AI and the next great tech shift

Book review by John Thornhill: “When the South Korean political activist Kim Dae-jung was jailed for two years in the early 1980s, he powered his way through some 600 books in his prison cell, such was his thirst for knowledge. One book that left a lasting impression was The Third Wave by the renowned futurist Alvin Toffler, who argued that an imminent information revolution was about to transform the world as profoundly as the preceding agricultural and industrial revolutions.

“Yes, this is it!” Kim reportedly exclaimed. When later elected president, Kim referred to the book many times in his drive to turn South Korea into a technological powerhouse.

Forty-three years after the publication of Toffler’s book, another work of sweeping futurism has appeared with a similar theme and a similar name. Although the stock in trade of futurologists is to highlight the transformational and the unprecedented, it is remarkable how much of their output appears the same.

The chief difference is that The Coming Wave by Mustafa Suleyman focuses more narrowly on the twin revolutions of artificial intelligence and synthetic biology. But the author would surely be delighted if his book were to prove as influential as Toffler’s in prompting politicians to action.

As one of the three co-founders of DeepMind, the London-based AI research company founded in 2010, and now chief executive of the AI start-up Inflection, Suleyman has been at the forefront of the industry for more than a decade. The Coming Wave bristles with breathtaking excitement about the extraordinary possibilities that the revolutions in AI and synthetic biology could bring about.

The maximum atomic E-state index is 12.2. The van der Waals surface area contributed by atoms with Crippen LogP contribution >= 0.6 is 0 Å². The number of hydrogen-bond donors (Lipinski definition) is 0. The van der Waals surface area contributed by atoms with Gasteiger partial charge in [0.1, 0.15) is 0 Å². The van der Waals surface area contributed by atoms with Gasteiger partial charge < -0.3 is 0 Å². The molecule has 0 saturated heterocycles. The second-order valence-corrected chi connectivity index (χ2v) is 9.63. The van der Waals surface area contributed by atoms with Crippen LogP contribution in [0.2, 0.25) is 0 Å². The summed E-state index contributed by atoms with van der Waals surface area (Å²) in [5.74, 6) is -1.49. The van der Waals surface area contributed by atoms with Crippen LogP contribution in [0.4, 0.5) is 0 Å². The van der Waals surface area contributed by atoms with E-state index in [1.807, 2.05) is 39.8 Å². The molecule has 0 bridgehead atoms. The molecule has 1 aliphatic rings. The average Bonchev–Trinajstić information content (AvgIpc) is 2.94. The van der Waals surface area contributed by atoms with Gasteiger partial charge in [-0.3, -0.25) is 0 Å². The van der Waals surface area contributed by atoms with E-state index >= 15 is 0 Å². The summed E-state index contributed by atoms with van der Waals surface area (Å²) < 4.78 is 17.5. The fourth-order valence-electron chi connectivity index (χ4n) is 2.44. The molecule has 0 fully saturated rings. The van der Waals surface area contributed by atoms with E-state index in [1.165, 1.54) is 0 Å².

AI, we are told, could unlock the secrets of the universe, cure diseases and stretch the bounds of imagination. Biotechnology can enable us to engineer life and transform agriculture. “Together they will usher in a new dawn for humanity, creating wealth and surplus unlike anything ever seen,” he writes.

But what is striking about Suleyman’s heavily promoted book is how the optimism of his will is overwhelmed by the pessimism of his intellect, to borrow a phrase from the Marxist philosopher Antonio Gramsci. For most of history, the challenge of technology has been to unleash its power, Suleyman writes. Now the challenge has flipped.

In the 21st century, the dilemma will be how to contain technology’s power given the capabilities of these new technologies have exploded and the costs of developing them have collapsed. “Containment is not, on the face of it, possible. And yet for all our sakes, containment must be possible,” he writes…(More)”.

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